Although we saw a glimpse of Motorola’s first smartwatch, Moto 360 back at Google I/O, the company officially unveiled the device only recently alongside its Moto G and Moto X 2014 smartphones.
With the device finally in the market, the guys over at iFixit decided to tear down the smartwatch (just like they do with every other device) to reveal what all tech Motorola packed inside it. Most of the details were as expected, however there was a little confusion.
The official spec sheet given by Motorola says that the device comes with a 320 mAh battery, which is almost the same as most other smartwatches in the market. However, when iFixit took the device apart, it had only had a 300 mAh one inside. While this is just a minor difference, it still means Motorola lied to consumers about the battery and naturally many Moto 360 buyers were furious with the company.
It took little time for Motorola to issue an official statement regarding this confusion. According to the company, the battery inside Moto 360 gives a normal output of 320 mAh with the minimum level being 300 mAh. Usually both the numbers are written on the battery, like the ones found on Moto G and Moto X, however due to space constraints, the company decided to just display the minimum level.
The following is what the company had to say about the issue.
“The typical battery capacity for Moto 360 is 320 mAh and the minimum is 300 mAh. In the mobile industry, sometimes both the minimum and typical capacity is listed on the battery, with the typical capacity quoted as the official battery size. Both figures are included on the batteries of our Moto X, Moto E and Moto G devices. In the case of smaller devices, we aren’t always able to list both figures. For Moto 360 we only had room for one figure and choose to list the minimal capacity of the battery. We see how this can be confusing and we will look into ways to add the typical capacity as well in the future.”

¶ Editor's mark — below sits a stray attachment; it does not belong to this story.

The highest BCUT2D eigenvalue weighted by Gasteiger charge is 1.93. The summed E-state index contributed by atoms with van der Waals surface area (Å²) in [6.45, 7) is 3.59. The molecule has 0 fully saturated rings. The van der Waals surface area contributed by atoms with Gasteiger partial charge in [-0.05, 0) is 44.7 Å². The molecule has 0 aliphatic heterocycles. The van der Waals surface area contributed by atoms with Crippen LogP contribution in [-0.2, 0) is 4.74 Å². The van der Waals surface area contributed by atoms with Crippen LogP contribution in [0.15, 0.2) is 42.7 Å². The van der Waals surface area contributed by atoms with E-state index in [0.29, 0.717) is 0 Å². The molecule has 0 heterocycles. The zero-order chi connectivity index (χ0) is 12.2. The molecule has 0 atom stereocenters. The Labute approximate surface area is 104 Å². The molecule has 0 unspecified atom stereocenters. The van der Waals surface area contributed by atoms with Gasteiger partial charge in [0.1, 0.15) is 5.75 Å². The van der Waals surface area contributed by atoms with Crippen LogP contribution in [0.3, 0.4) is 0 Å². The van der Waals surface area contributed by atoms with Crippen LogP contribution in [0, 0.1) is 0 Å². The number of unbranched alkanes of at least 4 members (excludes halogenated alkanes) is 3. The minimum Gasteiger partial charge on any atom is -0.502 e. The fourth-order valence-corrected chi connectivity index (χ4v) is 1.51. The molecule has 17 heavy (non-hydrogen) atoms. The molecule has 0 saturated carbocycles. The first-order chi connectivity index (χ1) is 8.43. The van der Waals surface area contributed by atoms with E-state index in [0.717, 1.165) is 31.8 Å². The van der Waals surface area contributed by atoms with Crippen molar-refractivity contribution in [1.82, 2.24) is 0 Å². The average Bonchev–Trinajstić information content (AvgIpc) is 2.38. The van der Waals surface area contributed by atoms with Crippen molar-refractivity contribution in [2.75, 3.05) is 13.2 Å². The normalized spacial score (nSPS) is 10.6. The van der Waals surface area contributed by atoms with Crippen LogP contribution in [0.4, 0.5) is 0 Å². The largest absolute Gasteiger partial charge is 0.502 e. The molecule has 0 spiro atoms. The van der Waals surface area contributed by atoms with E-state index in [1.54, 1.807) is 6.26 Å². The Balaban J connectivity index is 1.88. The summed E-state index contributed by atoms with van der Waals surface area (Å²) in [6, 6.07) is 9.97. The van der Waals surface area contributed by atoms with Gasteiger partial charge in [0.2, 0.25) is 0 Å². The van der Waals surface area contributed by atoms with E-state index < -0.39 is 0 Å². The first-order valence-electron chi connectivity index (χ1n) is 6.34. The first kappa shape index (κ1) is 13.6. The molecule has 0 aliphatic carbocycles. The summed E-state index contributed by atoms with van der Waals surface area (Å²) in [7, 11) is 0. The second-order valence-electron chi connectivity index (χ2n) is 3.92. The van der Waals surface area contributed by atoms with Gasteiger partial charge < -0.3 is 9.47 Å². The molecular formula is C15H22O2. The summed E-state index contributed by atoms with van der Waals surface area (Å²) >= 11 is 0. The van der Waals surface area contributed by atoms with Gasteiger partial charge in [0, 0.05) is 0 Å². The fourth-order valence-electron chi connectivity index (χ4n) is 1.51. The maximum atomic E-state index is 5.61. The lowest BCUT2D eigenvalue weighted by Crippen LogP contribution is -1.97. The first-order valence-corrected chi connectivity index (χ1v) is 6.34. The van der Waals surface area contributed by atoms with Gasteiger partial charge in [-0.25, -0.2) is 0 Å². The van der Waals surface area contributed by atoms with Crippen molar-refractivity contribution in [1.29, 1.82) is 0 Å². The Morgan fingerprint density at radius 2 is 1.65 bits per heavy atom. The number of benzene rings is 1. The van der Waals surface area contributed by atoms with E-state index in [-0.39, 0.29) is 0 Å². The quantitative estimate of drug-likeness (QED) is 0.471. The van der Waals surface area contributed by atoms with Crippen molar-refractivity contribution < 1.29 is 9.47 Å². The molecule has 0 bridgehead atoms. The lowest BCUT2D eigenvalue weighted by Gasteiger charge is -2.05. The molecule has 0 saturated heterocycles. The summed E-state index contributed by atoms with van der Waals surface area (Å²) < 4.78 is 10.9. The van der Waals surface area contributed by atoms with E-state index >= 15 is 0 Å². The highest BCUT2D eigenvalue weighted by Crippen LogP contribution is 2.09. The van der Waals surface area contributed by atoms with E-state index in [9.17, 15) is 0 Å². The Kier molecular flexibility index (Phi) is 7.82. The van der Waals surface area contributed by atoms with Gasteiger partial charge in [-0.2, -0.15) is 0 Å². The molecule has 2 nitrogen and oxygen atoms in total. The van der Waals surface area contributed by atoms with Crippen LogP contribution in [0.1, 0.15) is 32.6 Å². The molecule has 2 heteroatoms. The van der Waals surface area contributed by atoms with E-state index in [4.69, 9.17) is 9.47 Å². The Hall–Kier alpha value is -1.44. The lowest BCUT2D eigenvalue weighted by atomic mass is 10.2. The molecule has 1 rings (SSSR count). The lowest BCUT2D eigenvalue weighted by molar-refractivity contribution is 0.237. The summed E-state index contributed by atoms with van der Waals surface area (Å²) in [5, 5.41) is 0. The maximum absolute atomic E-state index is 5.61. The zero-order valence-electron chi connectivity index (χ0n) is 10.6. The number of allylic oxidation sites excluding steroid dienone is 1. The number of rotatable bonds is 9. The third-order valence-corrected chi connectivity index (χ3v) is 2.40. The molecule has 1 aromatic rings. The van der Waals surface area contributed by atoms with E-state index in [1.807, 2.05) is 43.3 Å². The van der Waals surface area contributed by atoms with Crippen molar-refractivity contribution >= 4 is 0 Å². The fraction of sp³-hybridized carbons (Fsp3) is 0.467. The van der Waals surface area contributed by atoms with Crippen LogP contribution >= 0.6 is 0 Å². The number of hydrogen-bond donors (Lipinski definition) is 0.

While we are happy that Motorola cleared this issue pretty fast, we are still wondering how the company thought it could get away with 300 mAh written on the battery inside. It was only a matter of time before someone opened the device; hence the company could have easily avoided such confusion by printing everything properly.
Anyways, iFixit gave Moto 360 a reparability score of 3 out of 10 which means it’s not easy (or advisable) to take it apart.
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